Thursday, June 21, 2012

Subsea Mining and Papua New Guinea

Nautilus Minerals's project to develop subsea massive sulphides in the territorial waters of Papua New Guinea has been put in jeopardy because of a dispute with the government of Papua New Guinea.  According to a longstanding agreement, the PNG government chose to exercise an option on a 30% interest in the joint venture in exchange for covering a pro-rata share of the development costs.  To its credit, Nautilus has even lined up a Chinese customer for the output of the project, and this delay has put in jeopardy the acquisition of the mining vessel required to move the project into development and production.  After announcing the option exercise, the PNG government disputed some performance aspects of the work to-date, failed to pay its commitment, and has also failed to arrive at a negotiated settlement.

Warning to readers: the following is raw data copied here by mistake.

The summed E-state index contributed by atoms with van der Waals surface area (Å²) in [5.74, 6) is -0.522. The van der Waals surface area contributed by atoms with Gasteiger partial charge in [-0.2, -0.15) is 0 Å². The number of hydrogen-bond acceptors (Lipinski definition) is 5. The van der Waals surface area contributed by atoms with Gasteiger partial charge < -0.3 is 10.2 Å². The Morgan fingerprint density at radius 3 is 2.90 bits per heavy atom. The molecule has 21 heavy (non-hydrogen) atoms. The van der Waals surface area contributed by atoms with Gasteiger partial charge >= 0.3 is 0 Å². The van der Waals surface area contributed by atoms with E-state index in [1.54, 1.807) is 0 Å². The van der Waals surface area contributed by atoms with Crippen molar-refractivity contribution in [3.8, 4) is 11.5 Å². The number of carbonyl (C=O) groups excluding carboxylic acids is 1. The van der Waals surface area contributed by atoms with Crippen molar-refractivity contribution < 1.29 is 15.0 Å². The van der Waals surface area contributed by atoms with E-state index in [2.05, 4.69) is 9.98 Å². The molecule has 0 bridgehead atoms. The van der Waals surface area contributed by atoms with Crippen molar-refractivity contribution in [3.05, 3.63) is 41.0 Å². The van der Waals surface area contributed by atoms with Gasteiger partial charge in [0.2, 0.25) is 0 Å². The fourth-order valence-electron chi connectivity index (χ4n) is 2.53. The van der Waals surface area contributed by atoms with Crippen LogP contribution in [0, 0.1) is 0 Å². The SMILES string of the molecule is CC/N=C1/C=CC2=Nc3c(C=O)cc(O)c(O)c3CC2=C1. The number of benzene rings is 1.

A comment I received suggested that this was an example of the risks associated with operating under the Law of the Sea Treaty.  This is not a treaty risk because this project is clearly within PNG's territorial waters. The issue is clearly a conventional, commercial dispute.  It seems that the PNG government wants to renegotiate its long standing deal, in a move typical of many emerging market governments. PNG's share of the development costs might amount to $47 million according to the company.  It really doesn't help the climate for international investment to deal with corporate partners in this way, particularly those which have worked well right up to the option exercise date.  The matter was discussed in a recent company conference call.

So, this isn't an example which might support the Rumsfeld argument for not entering into multinational treaty agreements.  It's just business, which is complicated enough on its own.

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